Windows 10 partition size after format


  1. Posts : 7
    Windows 7 Ultimate x64
       #1

    Windows 10 partition size after format


    Hi all,
    I would like to create a round 700GB size partition. I know that after formatting there will be some unavailable space (system files, etc.) on it.
    What size do I have to set in Disk Management, if I want that partition to be exactly 700,0GB in the explorer after formatting?
    Thanks,
    hazazs
      My Computer


  2. Posts : 35,400
    Win 10 Pro (21H2) (2nd PC is 21H2)
       #2

    Hi, your specs say you have Win 7.

    Your question needs clarification, please.

    Are you...
    - upgrading from Win 7?
    - clean installing Win 10?

    To which partition are you referring?
    - a data partition?
    - the Windows partition
    - some other partition?

    Please note that you clean install Win 10 to unallocated space on disk.
      My Computers


  3. Posts : 11,203
    Windows / Linux : Arch Linux
       #3

    Hi there
    It's never a good idea to have everything in a big Windows partition -- keep the OS and installed programs e.g Office if you have it in its own partition and all your own user data e/g movies, photos, documents, music etc in a separate partition. That way if you re-install Windows you don't have to recover all your data every time --also the Windows partition can be made a lot smaller allowing for much quicker backup and restore times.

    A typical Windows 10 partition with the usual run of programs installed shouldn't really run to around more than 70GB at the most -- that also allows enough space for upgrading to a newer Windows build via Windows update. That means you'd have say 600GB as a partition "D" on your drive as well as say 100GB as your "C" drive -- you can store a windows image backup easily on the "D" drive too. (Use a free program like Macrium Free).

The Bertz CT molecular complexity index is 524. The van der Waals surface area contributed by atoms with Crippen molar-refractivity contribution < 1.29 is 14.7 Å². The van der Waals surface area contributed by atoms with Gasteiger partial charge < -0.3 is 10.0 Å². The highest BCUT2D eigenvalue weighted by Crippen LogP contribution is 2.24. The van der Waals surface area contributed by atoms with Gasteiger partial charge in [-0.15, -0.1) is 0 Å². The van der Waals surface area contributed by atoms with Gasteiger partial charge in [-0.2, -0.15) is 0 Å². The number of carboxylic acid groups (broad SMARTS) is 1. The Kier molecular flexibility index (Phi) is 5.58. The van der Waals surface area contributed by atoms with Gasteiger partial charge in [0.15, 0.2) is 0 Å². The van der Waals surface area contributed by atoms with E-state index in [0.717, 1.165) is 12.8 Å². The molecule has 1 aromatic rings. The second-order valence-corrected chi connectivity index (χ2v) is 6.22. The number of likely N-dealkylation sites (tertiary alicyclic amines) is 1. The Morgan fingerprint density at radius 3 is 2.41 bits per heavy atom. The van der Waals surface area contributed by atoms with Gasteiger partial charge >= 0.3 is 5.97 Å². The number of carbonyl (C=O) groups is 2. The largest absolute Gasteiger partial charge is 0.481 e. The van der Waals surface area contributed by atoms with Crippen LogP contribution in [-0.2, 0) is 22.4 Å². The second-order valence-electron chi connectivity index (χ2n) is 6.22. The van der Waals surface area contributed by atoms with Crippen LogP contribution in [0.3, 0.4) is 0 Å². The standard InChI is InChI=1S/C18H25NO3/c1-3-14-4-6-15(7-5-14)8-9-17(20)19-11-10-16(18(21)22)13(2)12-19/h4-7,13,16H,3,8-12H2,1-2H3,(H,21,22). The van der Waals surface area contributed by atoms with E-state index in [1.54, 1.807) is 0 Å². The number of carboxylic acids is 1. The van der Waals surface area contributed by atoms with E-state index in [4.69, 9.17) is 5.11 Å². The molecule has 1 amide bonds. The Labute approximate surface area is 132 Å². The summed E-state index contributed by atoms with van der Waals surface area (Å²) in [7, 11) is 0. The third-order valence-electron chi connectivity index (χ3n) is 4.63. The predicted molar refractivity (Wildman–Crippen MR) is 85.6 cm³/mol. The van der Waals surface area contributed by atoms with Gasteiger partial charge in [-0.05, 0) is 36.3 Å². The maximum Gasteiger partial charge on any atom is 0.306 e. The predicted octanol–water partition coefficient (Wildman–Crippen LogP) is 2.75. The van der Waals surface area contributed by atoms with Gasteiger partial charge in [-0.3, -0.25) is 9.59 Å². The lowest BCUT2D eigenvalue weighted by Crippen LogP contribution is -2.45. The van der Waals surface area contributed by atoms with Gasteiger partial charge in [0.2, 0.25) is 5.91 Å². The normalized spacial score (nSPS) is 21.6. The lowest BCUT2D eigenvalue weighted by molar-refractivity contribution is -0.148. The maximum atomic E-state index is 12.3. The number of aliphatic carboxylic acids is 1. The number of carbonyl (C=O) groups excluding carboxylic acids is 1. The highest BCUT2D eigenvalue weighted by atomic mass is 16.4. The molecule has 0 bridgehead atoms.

Cheers
    jimbo
      My Computer


  4. Posts : 2,763
    Windows 10 Home x64
       #4

    Depending on how much software you need to install I usually create system partitions 50-75GB for x86 and 100-200GB for x64

    On an x86 laptop I have, w10 is just 12GB+ in size with everything installed, including MS Office.
      My Computer


  5. Posts : 46
    windows 7 pro
       #5

    Isn't it as simple as calculating it in megabytes, where 1gb is 1024MB so 716 800 mb? this should show exactly 700gb partition in explorer, regardless of how much free space is on it and how much is used by filesystem and journal files.
      My Computer


  6. Posts : 7
    Windows 7 Ultimate x64
    Thread Starter
       #6

    dalchina said:
    Are you...
    - upgrading from Win 7?
    - clean installing Win 10?

    To which partition are you referring?
    - a data partition?
    - the Windows partition
    - some other partition?
    I plan to make a clean install on an 1TB SSD, and I would like to separate a round 700GB partition for the personal files.

    jimbo45 said:
    Hi there